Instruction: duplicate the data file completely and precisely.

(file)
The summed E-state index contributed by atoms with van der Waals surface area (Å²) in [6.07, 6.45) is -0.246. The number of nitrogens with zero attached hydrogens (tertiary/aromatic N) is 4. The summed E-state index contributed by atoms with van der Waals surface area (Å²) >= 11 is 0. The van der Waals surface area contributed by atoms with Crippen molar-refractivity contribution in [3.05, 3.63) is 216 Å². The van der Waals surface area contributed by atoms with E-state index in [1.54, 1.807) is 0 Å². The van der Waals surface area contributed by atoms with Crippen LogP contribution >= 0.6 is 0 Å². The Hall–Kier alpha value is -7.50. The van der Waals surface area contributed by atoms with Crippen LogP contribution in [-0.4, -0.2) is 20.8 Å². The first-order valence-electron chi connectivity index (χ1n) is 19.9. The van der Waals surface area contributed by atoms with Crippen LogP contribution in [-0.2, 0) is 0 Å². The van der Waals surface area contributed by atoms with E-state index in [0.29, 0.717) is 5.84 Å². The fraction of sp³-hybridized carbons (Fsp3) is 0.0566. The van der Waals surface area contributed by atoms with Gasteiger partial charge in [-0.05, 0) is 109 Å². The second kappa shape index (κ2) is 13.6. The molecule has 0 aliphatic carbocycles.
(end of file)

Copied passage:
The summed E-state index contributed by atoms with van der Waals surface area (Å²) in [6.07, 6.45) is -0.246. The number of nitrogens with zero attached hydrogens (tertiary/aromatic N) is 4. The summed E-state index contributed by atoms with van der Waals surface area (Å²) >= 11 is 0. The van der Waals surface area contributed by atoms with Crippen molar-refractivity contribution in [3.05, 3.63) is 216 Å². The van der Waals surface area contributed by atoms with E-state index in [1.54, 1.807) is 0 Å². The van der Waals surface area contributed by atoms with Crippen LogP contribution >= 0.6 is 0 Å². The Hall–Kier alpha value is -7.50. The van der Waals surface area contributed by atoms with Crippen LogP contribution in [-0.4, -0.2) is 20.8 Å². The first-order valence-electron chi connectivity index (χ1n) is 19.9. The van der Waals surface area contributed by atoms with Crippen LogP contribution in [-0.2, 0) is 0 Å². The van der Waals surface area contributed by atoms with E-state index in [0.29, 0.717) is 5.84 Å². The fraction of sp³-hybridized carbons (Fsp3) is 0.0566. The van der Waals surface area contributed by atoms with Gasteiger partial charge in [-0.05, 0) is 109 Å². The second kappa shape index (κ2) is 13.6. The molecule has 0 aliphatic carbocycles.